Corticosteroids, fast-acting steroid hormones, have commonly been used to treat symptoms associated with OA and joint inflammation since the 1950s [57]. Corticosteroids such as triamcinolone acetonide (TAA) are most effective when directly delivered to the site of inflammation, but are not efficient alone due to their short lifetime in the body. Therefore, microspheres can be used to extend corticosteroids’ therapeutic effects to treat symptoms of joint inflammation, particularly cartilaginous pain [58]. However, corticosteroids must be administered in moderation, as long-term exposure can result in adverse effects [59]. Rudnik-Jansen et al. analyzed the controlled release of TAA, using polyesteramide (PEA) microspheres to prolong pain relief and to avoid negative side effects for IVD degeneration, and they tested this in a large animal model in canines [60]. The sustained release of TAA did not affect disc height index in the induced IVD degeneration in vivo no matter what the concentration of TAA was in the microspheres. However, with low dosages of TAA in the microspheres, lower levels of nerve growth factor were detected in the surrounding nucleus pulposus (NP) tissue. Because increased nerve growth factor levels are associated with inflammation and chronic lower back pain, the results indicated that extended release of TAA from the microspheres was likely to reduce pain from IVD degeneration [60]. In another study, Kraus et al. compared the effects of TAA delivered with a prolonged release, by encapsulating it in PLGA microspheres, or with a rapid absorption, using a crystalline suspension of the drug [61]. Results from this Phase 2 clinical trial showed that microsphere delivery lengthened the amount of time TAA was present in the synovial fluid. With the microspheres, TAA was quantifiable through 12 weeks after treatment, while only two of eight patients had quantifiable synovial fluid TAA at 6 weeks for the crystalline suspension. In addition to the longer time of localized exposure, the use of microspheres decreased systemic TAA exposure compared to the suspension, making the microspheres a more desirable candidate to relieve OA pain [61]. This application of microspheres with TAA has been approved by the Food and Drug Administration under the name of Zilretta (FX006) and is currently the only approved treatment for treating OA knee pain through intra-articular use [62,63,64].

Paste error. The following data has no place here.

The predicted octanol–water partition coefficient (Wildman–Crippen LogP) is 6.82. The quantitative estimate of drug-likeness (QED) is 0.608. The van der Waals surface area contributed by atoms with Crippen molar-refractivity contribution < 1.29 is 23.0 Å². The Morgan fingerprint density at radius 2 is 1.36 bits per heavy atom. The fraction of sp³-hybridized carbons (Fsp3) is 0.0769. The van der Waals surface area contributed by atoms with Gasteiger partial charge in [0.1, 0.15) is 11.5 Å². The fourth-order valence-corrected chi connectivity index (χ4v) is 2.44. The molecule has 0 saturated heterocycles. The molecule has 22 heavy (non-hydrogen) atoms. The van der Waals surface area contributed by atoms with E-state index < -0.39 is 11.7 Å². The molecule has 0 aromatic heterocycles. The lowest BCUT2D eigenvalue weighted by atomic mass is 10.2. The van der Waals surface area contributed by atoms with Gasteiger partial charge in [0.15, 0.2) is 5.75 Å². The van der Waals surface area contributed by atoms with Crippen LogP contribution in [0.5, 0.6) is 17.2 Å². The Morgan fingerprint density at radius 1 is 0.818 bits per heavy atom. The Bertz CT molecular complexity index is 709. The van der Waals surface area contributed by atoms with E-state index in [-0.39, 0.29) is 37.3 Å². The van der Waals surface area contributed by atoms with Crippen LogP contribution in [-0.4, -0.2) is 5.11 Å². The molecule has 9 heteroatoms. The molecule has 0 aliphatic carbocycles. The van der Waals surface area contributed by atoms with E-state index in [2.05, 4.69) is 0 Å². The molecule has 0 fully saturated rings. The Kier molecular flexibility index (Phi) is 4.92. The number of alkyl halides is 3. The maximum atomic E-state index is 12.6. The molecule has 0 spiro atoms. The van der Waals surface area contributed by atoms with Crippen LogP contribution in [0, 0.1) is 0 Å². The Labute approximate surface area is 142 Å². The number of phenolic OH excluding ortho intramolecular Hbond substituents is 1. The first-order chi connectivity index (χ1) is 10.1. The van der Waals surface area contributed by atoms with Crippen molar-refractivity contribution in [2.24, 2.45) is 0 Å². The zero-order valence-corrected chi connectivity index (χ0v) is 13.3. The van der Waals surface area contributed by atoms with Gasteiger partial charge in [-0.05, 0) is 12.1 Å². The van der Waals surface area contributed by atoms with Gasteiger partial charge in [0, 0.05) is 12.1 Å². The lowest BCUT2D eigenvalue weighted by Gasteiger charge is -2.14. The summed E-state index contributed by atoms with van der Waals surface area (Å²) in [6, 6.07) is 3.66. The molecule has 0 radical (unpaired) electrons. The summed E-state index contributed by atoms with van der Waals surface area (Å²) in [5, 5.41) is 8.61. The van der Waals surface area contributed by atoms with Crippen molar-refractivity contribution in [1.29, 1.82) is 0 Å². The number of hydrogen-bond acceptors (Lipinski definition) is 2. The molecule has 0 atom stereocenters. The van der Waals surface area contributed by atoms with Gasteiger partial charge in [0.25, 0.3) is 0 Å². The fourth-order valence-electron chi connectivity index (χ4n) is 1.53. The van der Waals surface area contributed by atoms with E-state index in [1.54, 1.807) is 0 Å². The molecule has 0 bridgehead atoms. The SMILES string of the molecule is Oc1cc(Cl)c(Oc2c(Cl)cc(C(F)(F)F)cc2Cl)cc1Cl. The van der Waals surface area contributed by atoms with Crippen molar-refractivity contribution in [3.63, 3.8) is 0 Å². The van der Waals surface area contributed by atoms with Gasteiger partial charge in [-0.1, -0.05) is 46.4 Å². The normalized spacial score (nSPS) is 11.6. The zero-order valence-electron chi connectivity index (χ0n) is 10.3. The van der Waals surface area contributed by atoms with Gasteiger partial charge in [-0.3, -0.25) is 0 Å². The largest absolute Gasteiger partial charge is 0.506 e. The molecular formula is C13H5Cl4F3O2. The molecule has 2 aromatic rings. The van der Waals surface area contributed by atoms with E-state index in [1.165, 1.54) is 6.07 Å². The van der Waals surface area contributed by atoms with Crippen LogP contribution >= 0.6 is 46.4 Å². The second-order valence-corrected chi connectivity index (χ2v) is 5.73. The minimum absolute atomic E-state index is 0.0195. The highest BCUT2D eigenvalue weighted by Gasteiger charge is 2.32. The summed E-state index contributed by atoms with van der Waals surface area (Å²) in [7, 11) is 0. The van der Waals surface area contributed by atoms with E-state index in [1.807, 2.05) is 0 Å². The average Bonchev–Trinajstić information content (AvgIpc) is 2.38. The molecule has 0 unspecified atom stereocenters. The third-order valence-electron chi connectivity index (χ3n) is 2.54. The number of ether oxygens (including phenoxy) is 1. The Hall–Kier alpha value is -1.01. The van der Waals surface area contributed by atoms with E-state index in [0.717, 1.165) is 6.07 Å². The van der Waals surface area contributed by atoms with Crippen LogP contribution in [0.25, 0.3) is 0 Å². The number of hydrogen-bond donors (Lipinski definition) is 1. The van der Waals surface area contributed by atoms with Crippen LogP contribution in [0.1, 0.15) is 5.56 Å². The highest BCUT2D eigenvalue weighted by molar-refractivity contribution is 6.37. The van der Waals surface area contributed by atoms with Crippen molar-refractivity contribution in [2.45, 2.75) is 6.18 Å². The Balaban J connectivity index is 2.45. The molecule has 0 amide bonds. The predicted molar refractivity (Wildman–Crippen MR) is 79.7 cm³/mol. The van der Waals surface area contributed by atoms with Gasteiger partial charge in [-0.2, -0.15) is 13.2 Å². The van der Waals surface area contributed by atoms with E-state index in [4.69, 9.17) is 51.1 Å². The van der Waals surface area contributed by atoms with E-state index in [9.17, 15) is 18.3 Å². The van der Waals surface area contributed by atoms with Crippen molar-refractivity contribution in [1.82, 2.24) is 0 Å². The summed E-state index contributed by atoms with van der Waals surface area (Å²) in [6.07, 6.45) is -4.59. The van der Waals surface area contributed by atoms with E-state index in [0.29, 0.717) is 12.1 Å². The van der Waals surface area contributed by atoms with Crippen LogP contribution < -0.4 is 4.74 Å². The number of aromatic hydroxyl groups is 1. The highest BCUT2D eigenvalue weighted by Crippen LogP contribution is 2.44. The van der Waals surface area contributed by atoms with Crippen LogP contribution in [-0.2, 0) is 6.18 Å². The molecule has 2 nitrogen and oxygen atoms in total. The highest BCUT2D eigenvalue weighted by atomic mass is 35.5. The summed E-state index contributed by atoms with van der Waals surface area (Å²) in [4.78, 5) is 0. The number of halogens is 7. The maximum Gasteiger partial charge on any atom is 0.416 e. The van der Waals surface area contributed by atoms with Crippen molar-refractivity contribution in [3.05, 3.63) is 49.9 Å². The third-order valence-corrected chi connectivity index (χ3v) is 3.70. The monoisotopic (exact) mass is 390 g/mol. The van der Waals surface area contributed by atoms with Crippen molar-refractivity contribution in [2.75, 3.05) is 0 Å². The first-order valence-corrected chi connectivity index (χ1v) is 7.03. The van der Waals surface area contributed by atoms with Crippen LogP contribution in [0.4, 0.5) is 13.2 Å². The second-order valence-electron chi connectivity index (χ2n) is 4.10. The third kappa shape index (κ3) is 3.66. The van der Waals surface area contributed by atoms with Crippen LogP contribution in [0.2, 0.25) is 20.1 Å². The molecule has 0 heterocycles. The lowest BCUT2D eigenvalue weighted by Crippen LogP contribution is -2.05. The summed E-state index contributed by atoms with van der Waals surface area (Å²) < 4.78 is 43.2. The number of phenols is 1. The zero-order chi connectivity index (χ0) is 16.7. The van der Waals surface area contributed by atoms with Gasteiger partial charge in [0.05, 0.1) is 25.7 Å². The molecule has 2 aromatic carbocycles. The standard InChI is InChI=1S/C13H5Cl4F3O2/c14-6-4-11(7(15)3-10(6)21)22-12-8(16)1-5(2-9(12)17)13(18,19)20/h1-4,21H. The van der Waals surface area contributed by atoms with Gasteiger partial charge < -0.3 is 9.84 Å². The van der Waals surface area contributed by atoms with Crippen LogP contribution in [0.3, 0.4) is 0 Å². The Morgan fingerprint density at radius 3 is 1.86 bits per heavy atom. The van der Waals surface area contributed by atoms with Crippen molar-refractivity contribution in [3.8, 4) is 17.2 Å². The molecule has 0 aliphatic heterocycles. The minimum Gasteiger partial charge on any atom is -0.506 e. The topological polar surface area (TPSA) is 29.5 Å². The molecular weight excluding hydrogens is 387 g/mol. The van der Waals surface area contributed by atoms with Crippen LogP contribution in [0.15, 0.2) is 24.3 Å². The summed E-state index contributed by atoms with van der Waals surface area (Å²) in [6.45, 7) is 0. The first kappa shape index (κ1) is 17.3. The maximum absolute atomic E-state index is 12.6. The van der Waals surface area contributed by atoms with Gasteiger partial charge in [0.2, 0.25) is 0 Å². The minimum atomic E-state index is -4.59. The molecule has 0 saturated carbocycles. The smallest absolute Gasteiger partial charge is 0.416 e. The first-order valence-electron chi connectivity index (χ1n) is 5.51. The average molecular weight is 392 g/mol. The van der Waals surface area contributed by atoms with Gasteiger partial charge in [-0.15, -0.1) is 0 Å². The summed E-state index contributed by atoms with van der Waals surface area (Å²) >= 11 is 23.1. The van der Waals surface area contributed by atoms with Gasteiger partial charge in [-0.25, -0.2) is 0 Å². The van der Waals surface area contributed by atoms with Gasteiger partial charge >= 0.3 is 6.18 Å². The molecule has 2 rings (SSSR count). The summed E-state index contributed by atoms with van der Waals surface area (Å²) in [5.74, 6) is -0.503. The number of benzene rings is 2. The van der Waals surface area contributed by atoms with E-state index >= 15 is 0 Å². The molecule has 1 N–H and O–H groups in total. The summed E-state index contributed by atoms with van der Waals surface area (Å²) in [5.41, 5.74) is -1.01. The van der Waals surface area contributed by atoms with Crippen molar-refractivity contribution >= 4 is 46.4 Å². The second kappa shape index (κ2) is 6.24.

Another synthetic corticosteroid is dexamethasone, which is usually used to relieve inflammation for musculoskeletal diseases [65]. It has been formulated into microspheres to provide extended release and to locally reduce inflammation [66]. Further, microspheres releasing dexamethasone can be used as a supplement for chondrogenesis and maintenance of mature tissues. For example, dexamethasone was delivered via microspheres that were made from PLGA and designed to release the drug for over 99 days. After in vivo experimentation in adult mongrel dogs using an osteochondral autograft model, dogs treated with the dexamethasone-loaded microspheres (DLMS) were almost three times more likely to have better chondrocyte and proteoglycan Osteoarthritis Research Society International (OARSI) scores measuring OA progression compared to dogs treated without dexamethasone (control) and dogs injected with the dexamethasone directly (INJ). Staining with toluidine blue indicated better proteoglycan deposition, indicative of the formation of cartilage ECM, in the DLMS group, and collagen sub-scores also were much better in the DLMS group than in the control and INJ groups. These histological findings were supported by the gait of the dogs—the gait of control and INJ groups were worse than the established baseline six months into the experiment, but DLMS gait remained similar to the baseline. Overall, this experiment supported the use of dexamethasone in microspheres to improve osteochondral graft outcomes [67].